That is why the AFL must overhaul the farce of a system in which clubs are allocated draft picks. The current draft system is fundamentally flawed as it rewards teams for losing matches causing a ‘tanking’ loophole and some very poor late season games. However, the AFL is stuck on this one – the draft must reward suffering teams as the whole point is the draft is equalisation. In fact, we need a system that supports clubs that have made the bottom end of the ladder home for far too long such as Carlton, Brisbane, St Kilda and the farcical Gold Coast Suns, more than it does now. We need a system that eliminates tanking, rewards teams for winning games and helps suffering teams more. That’s a tough ask but I think this radical proposal has the answer.
1 – The top 10 picks are given to the 10 teams that did not play finals during the previous season.
2- The order is determined by the teams that have missed out of the finals for the most consecutive years, eg. the team that has not played finals for the longest period of time receives pick 1 (as the ladder currently stands this would see the Brisbane Lions receive Pick 1 as they have not qualified for finals since 2009).
3 – If more than one team has missed out of the finals for the same consecutive years, the team that finishes HIGHER on the ladder is given the higher pick. Therefore, giving teams that cannot make finals gain some incentive to win ‘dead rubber’ games late in the season. (This would see the 15th placed Gold Coast and the 16th placed St Kilda compete to WIN more games in order to receive Pick 2 or Pick 3 – as the Saints have not made finals since 2011 and the Suns have not competed in the finals since their opening season in 2011. That would have made St Kilda’s 2-point win against Gold Coast worth significantly more than just pride).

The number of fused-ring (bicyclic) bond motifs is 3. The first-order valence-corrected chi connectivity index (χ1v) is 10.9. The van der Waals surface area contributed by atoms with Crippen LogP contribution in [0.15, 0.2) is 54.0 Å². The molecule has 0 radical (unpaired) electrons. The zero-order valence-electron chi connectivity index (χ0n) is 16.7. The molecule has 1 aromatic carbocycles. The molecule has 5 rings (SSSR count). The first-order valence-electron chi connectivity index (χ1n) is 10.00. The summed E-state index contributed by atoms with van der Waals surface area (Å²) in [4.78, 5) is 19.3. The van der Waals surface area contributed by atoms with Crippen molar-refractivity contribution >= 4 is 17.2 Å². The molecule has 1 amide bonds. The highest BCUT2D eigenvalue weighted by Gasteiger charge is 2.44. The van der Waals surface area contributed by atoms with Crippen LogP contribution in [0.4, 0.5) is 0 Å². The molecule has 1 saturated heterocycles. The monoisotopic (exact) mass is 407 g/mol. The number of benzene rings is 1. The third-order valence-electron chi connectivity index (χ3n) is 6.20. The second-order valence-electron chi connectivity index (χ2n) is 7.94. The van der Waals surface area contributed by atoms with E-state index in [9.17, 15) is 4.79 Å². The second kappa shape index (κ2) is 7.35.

4 – Picks 11-18 are given to the teams that made the finals.
5 – The teams that have made the finals for the most consecutive years receive the lowest pick. (This would currently see Sydney receive the lowest first draft pick out of all the teams as this season is set to be the ninth consecutive season of finals for the Swans).
6 – If more than one team has made the finals for the same consecutive years, the team that finishes HIGHER on the ladder (including finals) is given the higher pick. (Slightly more incentive to win finals – not that this is exactly needed!)
This proposal will more effectively support the teams that it fulfilling the core purpose of the draft which is equalisation. Teams that have been out of the finals for a decade need more support by way of draft picks than a team that may have just had one stinker of a year.
Long suffering teams need young talent desperately and this proposal provides it for them. Tanking is eradicated under this system unless a club plans to throw the next five or six years in order to be compensated by a better draft pick. In fact, clubs are actually encouraged to win games to receive better draft picks. How about that for a novel change? Finally, there will be a point to these flat end-of-season games besides a ‘who can more subtly tank competition’.
While, the AFL should pursue a much needed revision of the style of draft, the draft’s substance must also be put under the microscope. There’s a common saying amongst disgruntled AFL fans that goes something like ‘if it ain’t broke, don’t fix it’.
The AFL Draft system is broken. Please, AFL… fix it!